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Executive Summary: May 2020, Issue 461

Newsletter of the Federal Executive Institute Alumni Association

May 2020, Issue Number 461


In this issue: 

  • President's Column: We're Only Human
  • Feature: Celebrate PSRW with OPM's Free Webinar Series
  • Feature: Resources for Staying Healthy
  • Wellness Article: Posture
  • Fed Corner: EEO Laws and COVID-19
  • Upcoming Events
  • New Members



President's Column: We're Only Human
By: Abram Brown, III, LDS 449


“We’re only human” is one phrase each of us have heard at some period in our lives, typically more than once over the years. Despite it being such a simple, universal colloquialism, we as federal leaders often trivialize or even forget its critical meaning. This is ironic, since “putting out fires” on a weekly or even sometimes daily basis is the status quo for so many of us.

According to Vertical Leadership Development theory, when there are times of new and unique challenges that disrupt our “normal” lives, the pinnacle of success comes from a self-transforming mind, which is being open to new theories and situations; even those that challenge one’s own thinking. According to transformational leadership theory, core tenets of success include resilience, idealized influencing and inspirational motivation.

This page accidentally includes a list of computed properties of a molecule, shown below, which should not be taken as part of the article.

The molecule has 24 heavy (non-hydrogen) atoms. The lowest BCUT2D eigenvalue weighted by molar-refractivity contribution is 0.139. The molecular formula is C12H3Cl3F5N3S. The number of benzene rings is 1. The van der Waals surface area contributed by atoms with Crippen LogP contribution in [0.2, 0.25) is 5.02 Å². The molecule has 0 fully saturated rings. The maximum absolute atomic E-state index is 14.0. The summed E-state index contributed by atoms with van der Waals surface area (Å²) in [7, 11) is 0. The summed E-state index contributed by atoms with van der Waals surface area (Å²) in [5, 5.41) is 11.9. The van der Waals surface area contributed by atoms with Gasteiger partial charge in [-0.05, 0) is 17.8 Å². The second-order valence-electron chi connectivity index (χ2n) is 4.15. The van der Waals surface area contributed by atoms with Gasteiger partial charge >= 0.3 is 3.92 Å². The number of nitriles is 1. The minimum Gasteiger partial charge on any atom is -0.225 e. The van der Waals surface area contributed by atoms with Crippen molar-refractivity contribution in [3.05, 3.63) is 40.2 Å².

So how does one achieve a self-transforming mind? Or exhibit transformational leadership? The solution is only possible from a well-balanced, mental, emotional and physical well-being.

Your health directly affects all areas of your life. Many of you are the heroes and/or oversee teams of heroes that have been helping our great nation through its most difficult medical crisis in over a century. I encourage all of our members to take the time to step back to focus on overall self-improvement, including development of skills and capacities to maintain or improve your physical and mental health. In this special edition of the Executive Summary, we share some valuable resources to help you in that effort. My family, friends and most colleagues know that one of my core values is health and that I place a high priority on exercise, proper diet and rest. I’ve learned by trial-and-error that my resilience is at its peak when there is a balance among mental, emotional and physical health. Developing life-long healthy habits are beneficial and can improve your resilience, relationships, productivity, and energy levels.

I’m sure you remember from FEI that now is as good a time as ever to “get on the balcony,” remembering that we can control only what we can control; the formula for a resilient, healthy disposition rests not within the situation we face, but rather our perception of that situation.